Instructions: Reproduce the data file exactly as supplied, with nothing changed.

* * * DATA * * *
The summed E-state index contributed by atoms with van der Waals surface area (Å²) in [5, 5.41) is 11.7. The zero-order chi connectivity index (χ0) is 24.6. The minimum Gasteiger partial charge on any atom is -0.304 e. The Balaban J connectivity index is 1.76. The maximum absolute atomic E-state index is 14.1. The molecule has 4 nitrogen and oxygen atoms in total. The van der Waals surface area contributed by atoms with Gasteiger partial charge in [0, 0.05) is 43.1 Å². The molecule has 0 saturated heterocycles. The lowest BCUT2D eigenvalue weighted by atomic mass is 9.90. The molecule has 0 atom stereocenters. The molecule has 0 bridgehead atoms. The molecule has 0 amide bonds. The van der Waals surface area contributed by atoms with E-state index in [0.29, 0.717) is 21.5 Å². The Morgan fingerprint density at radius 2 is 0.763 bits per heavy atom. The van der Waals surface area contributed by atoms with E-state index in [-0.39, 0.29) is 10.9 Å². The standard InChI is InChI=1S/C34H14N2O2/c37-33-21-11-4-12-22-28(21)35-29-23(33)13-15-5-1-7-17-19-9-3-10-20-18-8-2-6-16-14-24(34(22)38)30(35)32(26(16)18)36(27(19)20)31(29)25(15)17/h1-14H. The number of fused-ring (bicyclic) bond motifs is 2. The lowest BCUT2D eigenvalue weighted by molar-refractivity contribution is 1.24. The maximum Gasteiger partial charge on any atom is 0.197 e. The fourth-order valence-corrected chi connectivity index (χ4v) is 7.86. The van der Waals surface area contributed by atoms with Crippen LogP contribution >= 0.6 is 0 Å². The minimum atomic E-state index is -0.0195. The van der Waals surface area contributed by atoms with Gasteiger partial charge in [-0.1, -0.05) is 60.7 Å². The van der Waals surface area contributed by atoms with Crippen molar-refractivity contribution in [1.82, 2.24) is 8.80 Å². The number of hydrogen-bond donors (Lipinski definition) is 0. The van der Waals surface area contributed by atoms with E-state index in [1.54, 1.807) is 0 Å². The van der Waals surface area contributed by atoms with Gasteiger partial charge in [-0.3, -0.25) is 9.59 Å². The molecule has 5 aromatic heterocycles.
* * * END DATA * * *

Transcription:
The summed E-state index contributed by atoms with van der Waals surface area (Å²) in [5, 5.41) is 11.7. The zero-order chi connectivity index (χ0) is 24.6. The minimum Gasteiger partial charge on any atom is -0.304 e. The Balaban J connectivity index is 1.76. The maximum absolute atomic E-state index is 14.1. The molecule has 4 nitrogen and oxygen atoms in total. The van der Waals surface area contributed by atoms with Gasteiger partial charge in [0, 0.05) is 43.1 Å². The molecule has 0 saturated heterocycles. The lowest BCUT2D eigenvalue weighted by atomic mass is 9.90. The molecule has 0 atom stereocenters. The molecule has 0 bridgehead atoms. The molecule has 0 amide bonds. The van der Waals surface area contributed by atoms with E-state index in [0.29, 0.717) is 21.5 Å². The Morgan fingerprint density at radius 2 is 0.763 bits per heavy atom. The van der Waals surface area contributed by atoms with E-state index in [-0.39, 0.29) is 10.9 Å². The standard InChI is InChI=1S/C34H14N2O2/c37-33-21-11-4-12-22-28(21)35-29-23(33)13-15-5-1-7-17-19-9-3-10-20-18-8-2-6-16-14-24(34(22)38)30(35)32(26(16)18)36(27(19)20)31(29)25(15)17/h1-14H. The number of fused-ring (bicyclic) bond motifs is 2. The lowest BCUT2D eigenvalue weighted by molar-refractivity contribution is 1.24. The maximum Gasteiger partial charge on any atom is 0.197 e. The fourth-order valence-corrected chi connectivity index (χ4v) is 7.86. The van der Waals surface area contributed by atoms with Crippen LogP contribution >= 0.6 is 0 Å². The minimum atomic E-state index is -0.0195. The van der Waals surface area contributed by atoms with Gasteiger partial charge in [-0.1, -0.05) is 60.7 Å². The van der Waals surface area contributed by atoms with Crippen molar-refractivity contribution in [1.82, 2.24) is 8.80 Å². The number of hydrogen-bond donors (Lipinski definition) is 0. The van der Waals surface area contributed by atoms with E-state index in [1.54, 1.807) is 0 Å². The van der Waals surface area contributed by atoms with Gasteiger partial charge in [-0.3, -0.25) is 9.59 Å². The molecule has 5 aromatic heterocycles.